Γ(α + x)          1                              1
=                                               1−                    (17)
x!Γ(α)          1+β                            1+β
This is the form of the Negative Binomial that was discussed earlier.
I have been unable to ﬁnd the brute force method to make the jump from 14 to 17, but in Gelman,
Carlin, Stern, and Rubin’s Bayesian Data Analysis, 2ed (p. 53), an alternative derivation is oﬀered. Recall
Bayes’s theorem
p(x|λ)p(λ)
p(λ|x) =                                                    (18)
p(x)

Rearrange that
p(x|λ)p(λ)
p(x) =                                               (19)
p(λ|x)

The left hand side is our target–the marginal distribution of x. We already know formulae for the two
components in the numerator, but the denominator requires a result from probability theory.
Most statistics books–and all Bayesian statistics books–will have a result about updating from a Poisson
distribution. If x is a Poisson variable with parameter λ, and the conjugate prior for λis the Gamma
distribution, Gamma(λ|α, β) , then Bayes’s theorem (expression 18), leads to the conclusion that if x “events”
are observed, then
p(λ|x) = Gamma(λ|α + x, β + 1)                                       (20)

That is the last ingredient we need to solve expression 19.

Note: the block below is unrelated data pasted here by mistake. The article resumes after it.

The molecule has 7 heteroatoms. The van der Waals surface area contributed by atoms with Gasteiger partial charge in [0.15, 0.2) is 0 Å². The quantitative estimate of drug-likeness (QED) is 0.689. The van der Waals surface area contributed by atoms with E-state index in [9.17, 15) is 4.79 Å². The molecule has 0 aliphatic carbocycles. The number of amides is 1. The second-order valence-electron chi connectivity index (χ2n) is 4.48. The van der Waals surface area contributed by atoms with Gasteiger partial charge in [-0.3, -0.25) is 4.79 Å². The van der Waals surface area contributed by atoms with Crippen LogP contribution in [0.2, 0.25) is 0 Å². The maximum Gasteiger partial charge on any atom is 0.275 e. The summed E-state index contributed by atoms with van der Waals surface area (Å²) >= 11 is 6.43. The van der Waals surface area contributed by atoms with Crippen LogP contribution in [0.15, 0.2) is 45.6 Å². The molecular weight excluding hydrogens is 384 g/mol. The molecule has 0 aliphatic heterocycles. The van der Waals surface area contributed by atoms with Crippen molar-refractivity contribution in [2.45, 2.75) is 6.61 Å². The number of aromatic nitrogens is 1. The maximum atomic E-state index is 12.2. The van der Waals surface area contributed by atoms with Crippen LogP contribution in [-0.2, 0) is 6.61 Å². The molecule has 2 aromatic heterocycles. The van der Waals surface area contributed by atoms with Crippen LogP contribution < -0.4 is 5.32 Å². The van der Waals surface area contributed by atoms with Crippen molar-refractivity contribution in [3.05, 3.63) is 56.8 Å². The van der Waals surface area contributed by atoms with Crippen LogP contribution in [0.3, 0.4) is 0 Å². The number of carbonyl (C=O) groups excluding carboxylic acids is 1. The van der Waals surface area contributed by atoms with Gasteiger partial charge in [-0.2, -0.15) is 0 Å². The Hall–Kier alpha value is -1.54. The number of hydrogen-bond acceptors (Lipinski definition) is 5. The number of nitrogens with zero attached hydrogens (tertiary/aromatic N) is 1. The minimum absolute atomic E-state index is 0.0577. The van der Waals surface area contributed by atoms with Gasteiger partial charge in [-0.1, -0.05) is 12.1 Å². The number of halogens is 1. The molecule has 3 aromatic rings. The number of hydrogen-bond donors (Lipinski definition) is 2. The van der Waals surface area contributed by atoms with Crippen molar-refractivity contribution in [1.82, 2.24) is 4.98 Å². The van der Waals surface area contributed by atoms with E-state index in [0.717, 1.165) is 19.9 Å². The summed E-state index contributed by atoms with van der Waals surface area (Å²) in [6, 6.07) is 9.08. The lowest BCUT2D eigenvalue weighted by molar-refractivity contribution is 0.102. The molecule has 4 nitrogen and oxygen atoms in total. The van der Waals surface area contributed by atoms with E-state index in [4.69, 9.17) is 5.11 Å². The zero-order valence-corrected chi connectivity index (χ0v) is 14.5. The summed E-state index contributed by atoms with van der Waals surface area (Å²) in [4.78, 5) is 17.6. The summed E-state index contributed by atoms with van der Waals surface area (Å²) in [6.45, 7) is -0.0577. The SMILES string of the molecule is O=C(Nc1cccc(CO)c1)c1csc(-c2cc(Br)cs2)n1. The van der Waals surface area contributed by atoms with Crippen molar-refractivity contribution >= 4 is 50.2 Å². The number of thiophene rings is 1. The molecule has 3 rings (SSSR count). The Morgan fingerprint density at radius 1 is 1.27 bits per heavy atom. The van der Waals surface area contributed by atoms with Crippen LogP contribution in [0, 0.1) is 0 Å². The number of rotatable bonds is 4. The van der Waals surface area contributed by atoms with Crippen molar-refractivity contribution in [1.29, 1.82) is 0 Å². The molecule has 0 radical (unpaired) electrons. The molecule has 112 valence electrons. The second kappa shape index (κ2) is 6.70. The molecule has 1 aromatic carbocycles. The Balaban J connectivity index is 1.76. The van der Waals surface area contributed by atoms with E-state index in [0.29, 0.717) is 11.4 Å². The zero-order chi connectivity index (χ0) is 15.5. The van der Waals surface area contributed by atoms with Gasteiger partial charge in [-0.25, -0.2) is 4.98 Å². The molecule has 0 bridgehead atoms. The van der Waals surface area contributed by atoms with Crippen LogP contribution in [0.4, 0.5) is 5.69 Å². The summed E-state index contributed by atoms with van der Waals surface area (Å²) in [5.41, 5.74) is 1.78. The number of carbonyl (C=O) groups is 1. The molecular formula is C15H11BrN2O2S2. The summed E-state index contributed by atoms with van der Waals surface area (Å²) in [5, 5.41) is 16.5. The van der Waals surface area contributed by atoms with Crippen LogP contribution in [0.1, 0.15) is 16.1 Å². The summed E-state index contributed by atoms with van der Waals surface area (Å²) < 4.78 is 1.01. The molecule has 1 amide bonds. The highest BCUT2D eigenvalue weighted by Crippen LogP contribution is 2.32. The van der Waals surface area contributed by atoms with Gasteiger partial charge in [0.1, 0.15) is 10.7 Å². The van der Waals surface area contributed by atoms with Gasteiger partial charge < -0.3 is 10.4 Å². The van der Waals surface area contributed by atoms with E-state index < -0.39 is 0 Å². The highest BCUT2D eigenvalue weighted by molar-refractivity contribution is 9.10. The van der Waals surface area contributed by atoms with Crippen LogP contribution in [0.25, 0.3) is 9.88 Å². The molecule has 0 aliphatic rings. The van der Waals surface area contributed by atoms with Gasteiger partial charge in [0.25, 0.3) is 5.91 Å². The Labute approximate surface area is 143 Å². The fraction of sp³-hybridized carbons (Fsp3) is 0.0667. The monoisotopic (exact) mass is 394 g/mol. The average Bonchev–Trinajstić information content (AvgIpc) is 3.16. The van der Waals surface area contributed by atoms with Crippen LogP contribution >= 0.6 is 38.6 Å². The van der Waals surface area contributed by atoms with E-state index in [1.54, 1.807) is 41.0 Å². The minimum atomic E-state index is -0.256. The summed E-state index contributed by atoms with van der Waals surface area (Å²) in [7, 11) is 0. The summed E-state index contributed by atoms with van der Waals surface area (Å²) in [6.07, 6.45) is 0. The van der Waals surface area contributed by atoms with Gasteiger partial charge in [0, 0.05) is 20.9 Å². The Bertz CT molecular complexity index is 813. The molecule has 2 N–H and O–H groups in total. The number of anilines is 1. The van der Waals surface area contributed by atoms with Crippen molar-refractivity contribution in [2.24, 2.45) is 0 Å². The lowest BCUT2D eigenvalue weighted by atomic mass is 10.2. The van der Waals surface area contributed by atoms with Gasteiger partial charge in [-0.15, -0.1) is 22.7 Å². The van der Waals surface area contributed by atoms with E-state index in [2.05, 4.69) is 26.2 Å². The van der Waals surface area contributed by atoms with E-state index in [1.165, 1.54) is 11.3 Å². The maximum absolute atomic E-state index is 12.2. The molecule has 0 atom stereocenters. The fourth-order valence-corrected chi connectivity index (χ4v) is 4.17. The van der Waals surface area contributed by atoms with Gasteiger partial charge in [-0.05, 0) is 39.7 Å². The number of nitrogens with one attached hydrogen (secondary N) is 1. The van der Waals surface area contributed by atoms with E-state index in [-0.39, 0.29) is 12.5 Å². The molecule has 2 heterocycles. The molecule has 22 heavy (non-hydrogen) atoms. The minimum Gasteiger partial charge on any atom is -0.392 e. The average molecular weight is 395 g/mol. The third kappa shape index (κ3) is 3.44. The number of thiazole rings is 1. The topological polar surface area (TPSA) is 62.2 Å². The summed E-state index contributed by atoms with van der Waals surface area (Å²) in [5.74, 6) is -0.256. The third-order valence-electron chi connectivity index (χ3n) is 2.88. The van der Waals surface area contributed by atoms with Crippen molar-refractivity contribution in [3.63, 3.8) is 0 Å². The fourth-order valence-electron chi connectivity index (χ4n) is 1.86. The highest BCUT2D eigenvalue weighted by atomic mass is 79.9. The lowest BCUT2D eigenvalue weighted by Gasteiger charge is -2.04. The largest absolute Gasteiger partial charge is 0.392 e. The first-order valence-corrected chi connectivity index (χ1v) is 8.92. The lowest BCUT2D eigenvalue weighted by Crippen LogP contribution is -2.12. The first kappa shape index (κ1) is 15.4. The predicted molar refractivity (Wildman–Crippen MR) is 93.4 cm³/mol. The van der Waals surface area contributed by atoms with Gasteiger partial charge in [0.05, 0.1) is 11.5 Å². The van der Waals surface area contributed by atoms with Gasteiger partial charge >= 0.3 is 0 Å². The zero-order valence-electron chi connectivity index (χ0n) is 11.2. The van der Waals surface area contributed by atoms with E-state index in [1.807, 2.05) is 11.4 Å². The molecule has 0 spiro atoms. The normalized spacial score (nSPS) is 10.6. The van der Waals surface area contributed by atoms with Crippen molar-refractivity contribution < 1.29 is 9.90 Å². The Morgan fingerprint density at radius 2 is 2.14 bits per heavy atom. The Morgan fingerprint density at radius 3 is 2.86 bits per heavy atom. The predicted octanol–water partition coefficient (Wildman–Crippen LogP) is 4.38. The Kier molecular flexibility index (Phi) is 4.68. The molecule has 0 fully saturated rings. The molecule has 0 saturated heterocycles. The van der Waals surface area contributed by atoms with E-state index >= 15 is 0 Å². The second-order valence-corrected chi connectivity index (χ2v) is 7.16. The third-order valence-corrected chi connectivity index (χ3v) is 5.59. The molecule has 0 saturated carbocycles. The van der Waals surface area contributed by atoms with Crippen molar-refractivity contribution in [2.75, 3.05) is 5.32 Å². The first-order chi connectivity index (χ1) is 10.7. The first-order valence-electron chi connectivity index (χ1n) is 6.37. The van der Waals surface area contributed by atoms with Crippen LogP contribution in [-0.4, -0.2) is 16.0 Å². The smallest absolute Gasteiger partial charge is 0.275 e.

Gelman et al put it this way:
P oisson(x|λ)Gamma(λ|α, β)
p(x) =                                                                (21)
Gamma(λ|α + x, 1|β)

Writing in the expressions obtained above,
λx e−λ            1      (α−1) −λ/β
x!      ·   β α Γ(α) λ      e
p(x) =                                    λ                            (22)
1
(1+β)(α+x) Γ(α+x)
λ(α+x−1) e− (1+β)

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After cancellation and rearrangement, that simpliﬁes to:

Γ(α + x)    βα
p(x) =            ·                                              (23)
Γ(α)x! (1 + β)α+x

Using the deﬁnition of Γ(x) and rearranging again, we ﬁnd:
α         x
(α + x − 1)!        β          1
=                ·                                                    (24)
(α − 1)!x!        1+β        1+β

Recognizing that the ﬁrst term on the left is the Binomial coeﬃcient, the derivation is complete.